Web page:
I get alot of questions about how I got the scar at the base of my neck. I don't cover it up or put makeup on it because it presents an opportunity for conversation to bring awareness to a disease that has affected my life and so many others. March is autoimmune disease awareness month. Over 50 million Americans suffer from some form of autoimmune disease,including myself, and most don’t even know it. Coupled commonly with thyroid disease, it affects 10X more women than men.
Now, this might not be the most glamorous topic I share BUT it has been and always will be a part of my life and it’s my hope that by sharing my story that I can encourage, inform, or help someone choose to speak up about their health, especially new momma’s. Now, let me start off by saying I am not a Dr. or expert, this is just my personal experience.
I never knew anything about autoimmune disease or thyroid disease until after the birth of my first child, Coco. One of the craziest parts of autoimmune and thyroid disease, is that you look completely normal and healthy on the outside but feel just the opposite on the inside. Which can make it hard for people to empathize and understand how bad you truly feel and make you feel like you’re just some crazy hypochondriac( atleast for me it felt that way!) From what I understand, it is something that can lie dormant in some peoples bodies and certain triggers like stress,foods,sickness or trauma to your body etc., in my case pregnancy, can cause it to rear its ugly head. At 6 months post partum this is where my journey and battle began with autoimmune/thyroid disease.
After Coco was born, I felt HORRIBLE day in and day out and I was a TOTAL looney toon, ya’ll. It’s important to note that autoimmune/ thyroid disease (which typically go hand in hand and can be related to genetics) not only impacts you physically but also, mentally. I’m talking crippling anxiety, I cried in the shower every single night, my hair was falling out in abnormally massive clumps along with my eyelashes, my joints hurt so bad to the point I couldn’t soothe my daughter standing,crazy constipation ,brain fog, I continued to gain weight no matter how much I worked out or dieted and I had extreme chronic fatigue on top of life with a newborn (OH MY SWEET JESUS). I honest to God, do not know how I put one foot in front of the other on a daily basis.
All of this was relayed in my postpartum checkups BUT no blood work was done, I was given a Zoloft prescription (which helped nothing) and sent on my way.[This is where I get extremely passionate about post- partum care and health. New mommas, if you feel like something just isn’t right or “normal” feeling- put your foot down. Speak up and insist on tests, second opinions, or a different Dr. Etc.]
Now, I’m not saying I didn’t have any postpartum depression at all but given what I know now, a simple blood draw could’ve most likely saved me months of suffering. I look back and grieve over that time with my daughter because I believed that was just how post partum depression was and it was "normal" for a new mom.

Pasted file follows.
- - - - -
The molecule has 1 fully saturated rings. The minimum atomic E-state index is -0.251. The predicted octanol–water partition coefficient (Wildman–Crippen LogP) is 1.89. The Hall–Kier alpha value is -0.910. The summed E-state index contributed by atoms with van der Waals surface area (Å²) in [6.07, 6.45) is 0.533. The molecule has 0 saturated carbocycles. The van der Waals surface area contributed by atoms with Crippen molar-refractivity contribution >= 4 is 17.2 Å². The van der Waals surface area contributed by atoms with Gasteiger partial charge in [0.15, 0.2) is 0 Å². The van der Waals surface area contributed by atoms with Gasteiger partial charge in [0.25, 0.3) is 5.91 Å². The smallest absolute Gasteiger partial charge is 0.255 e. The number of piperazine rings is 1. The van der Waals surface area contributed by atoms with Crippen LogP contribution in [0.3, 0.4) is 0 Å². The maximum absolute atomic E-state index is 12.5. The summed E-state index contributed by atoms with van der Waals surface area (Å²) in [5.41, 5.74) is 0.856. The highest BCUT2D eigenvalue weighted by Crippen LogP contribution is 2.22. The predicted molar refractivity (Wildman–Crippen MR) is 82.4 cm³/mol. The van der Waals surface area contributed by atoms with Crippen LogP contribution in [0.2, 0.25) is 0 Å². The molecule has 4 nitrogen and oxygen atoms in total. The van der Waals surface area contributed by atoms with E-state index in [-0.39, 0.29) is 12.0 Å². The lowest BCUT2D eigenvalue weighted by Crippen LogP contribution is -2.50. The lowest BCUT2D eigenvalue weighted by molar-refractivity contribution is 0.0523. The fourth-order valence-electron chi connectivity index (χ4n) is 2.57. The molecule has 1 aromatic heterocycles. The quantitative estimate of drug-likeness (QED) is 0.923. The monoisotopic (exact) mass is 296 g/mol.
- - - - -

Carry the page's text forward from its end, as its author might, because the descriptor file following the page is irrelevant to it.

Eventually, I ended up at an afterhours drs care in so much pain only to find out that my thyroid levels had me physically and mentally to quote the Dr. “ functioning at the capacity of an 80+ year old with a thyroid that looked like moths had destroyed it and a body that was quite literally full of sh*t.” I had Hashimoto’s thyroiditis,an inflammatory autoimmune disorder that causes your body to produce antibodies that attack your own tissue and hypothyroidism (cue all of the lovely symptoms above.) All of which, had been for the most part misdiagnosed as postpartum depression.
(I do not own the rights to the image below. source : lindwellness.com)
Fast forward from the diagnosis, I finally got in with a great endocrinologist. It took months to get my medication right but coupled with diet and exercise, I slowly but surely returned to feeling like a semi- normal human being.
THEN I got pregnant with baby #2. Throughout this pregnancy, I insisted on constant monitoring of my thyroid levels and health, from both my OBGYN and endocrinologist. For myself and some women, pregnancy does a number on autoimmune and thyroid conditions (HELLO HORMONES!)
After Benji was born, we found that I had swung extremely hyperthyroid (weight loss, anxiety, tremors, rapid heartbeat, fatigue, insomnia) coupled with postpartum thyroiditis aka my thyroid was inflamed, angry and HUGE. For months,we tried everything to get the inflammation down and my levels to return to normal. My only other option was radioactive iodine and that would require quarantine from my children for weeks, so with the decision not made lightly, but for the safety of my health it came down to removing my thyroid completely.
I ended up having a complete thyroidectomy, which resulted in the scar you see at the base of my neck. To put my condition in perspective, what should have been a 2 hour outpatient surgery, turned into 5.5 hour surgery and an inpatient stay. The surgeon said my thyroid was as hard as a rock and one of the largest he’s ever seen- it physically left an indention in my neck after surgery. The recovery was rocky, but it gave me almost immediate relief of many symptoms related to thyroid disease that I had been suffering from. People have a lot of opinions about this surgery but it’s what was best for me personally.
To this day,I am still working on taming my autoimmune disease through diet, exercise, and integrative medicine. It’s something that I will deal with my whole life but it’s not something that will define me. With proper self-care, the help of doctors and keeping my health a priority ,I’m determined to keep on keeping on with a big ole’ smile on my face and it’s my hope that sharing my story has helped, informed or inspired even just one person who may be experiencing or living with autoimmune disease to do the same!